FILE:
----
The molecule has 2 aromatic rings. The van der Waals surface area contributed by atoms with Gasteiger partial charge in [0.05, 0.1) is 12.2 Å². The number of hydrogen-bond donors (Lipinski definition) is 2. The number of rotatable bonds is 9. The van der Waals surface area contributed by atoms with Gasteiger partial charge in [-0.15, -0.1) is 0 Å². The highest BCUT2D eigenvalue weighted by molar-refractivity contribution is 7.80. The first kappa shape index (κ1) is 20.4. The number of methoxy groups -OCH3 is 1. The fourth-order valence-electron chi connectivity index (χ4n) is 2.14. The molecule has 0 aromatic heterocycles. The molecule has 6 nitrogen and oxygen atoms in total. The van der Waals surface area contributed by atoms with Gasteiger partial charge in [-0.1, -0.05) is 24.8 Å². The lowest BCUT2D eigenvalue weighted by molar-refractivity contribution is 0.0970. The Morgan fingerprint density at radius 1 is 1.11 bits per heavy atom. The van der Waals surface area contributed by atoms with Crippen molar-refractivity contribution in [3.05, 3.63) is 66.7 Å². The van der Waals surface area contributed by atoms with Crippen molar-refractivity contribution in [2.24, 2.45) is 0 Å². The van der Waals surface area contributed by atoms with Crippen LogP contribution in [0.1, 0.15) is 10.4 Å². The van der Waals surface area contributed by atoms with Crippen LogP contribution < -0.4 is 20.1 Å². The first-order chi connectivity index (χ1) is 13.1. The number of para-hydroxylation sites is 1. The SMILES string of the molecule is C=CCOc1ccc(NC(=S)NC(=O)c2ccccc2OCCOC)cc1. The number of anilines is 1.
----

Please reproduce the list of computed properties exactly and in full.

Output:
The molecule has 2 aromatic rings. The van der Waals surface area contributed by atoms with Gasteiger partial charge in [0.05, 0.1) is 12.2 Å². The number of hydrogen-bond donors (Lipinski definition) is 2. The number of rotatable bonds is 9. The van der Waals surface area contributed by atoms with Gasteiger partial charge in [-0.15, -0.1) is 0 Å². The highest BCUT2D eigenvalue weighted by molar-refractivity contribution is 7.80. The first kappa shape index (κ1) is 20.4. The number of methoxy groups -OCH3 is 1. The fourth-order valence-electron chi connectivity index (χ4n) is 2.14. The molecule has 0 aromatic heterocycles. The molecule has 6 nitrogen and oxygen atoms in total. The van der Waals surface area contributed by atoms with Gasteiger partial charge in [-0.1, -0.05) is 24.8 Å². The lowest BCUT2D eigenvalue weighted by molar-refractivity contribution is 0.0970. The Morgan fingerprint density at radius 1 is 1.11 bits per heavy atom. The van der Waals surface area contributed by atoms with Crippen molar-refractivity contribution in [3.05, 3.63) is 66.7 Å². The van der Waals surface area contributed by atoms with Crippen molar-refractivity contribution in [2.24, 2.45) is 0 Å². The van der Waals surface area contributed by atoms with Crippen LogP contribution in [0.1, 0.15) is 10.4 Å². The van der Waals surface area contributed by atoms with Crippen LogP contribution < -0.4 is 20.1 Å². The first-order chi connectivity index (χ1) is 13.1. The number of para-hydroxylation sites is 1. The SMILES string of the molecule is C=CCOc1ccc(NC(=S)NC(=O)c2ccccc2OCCOC)cc1. The number of anilines is 1.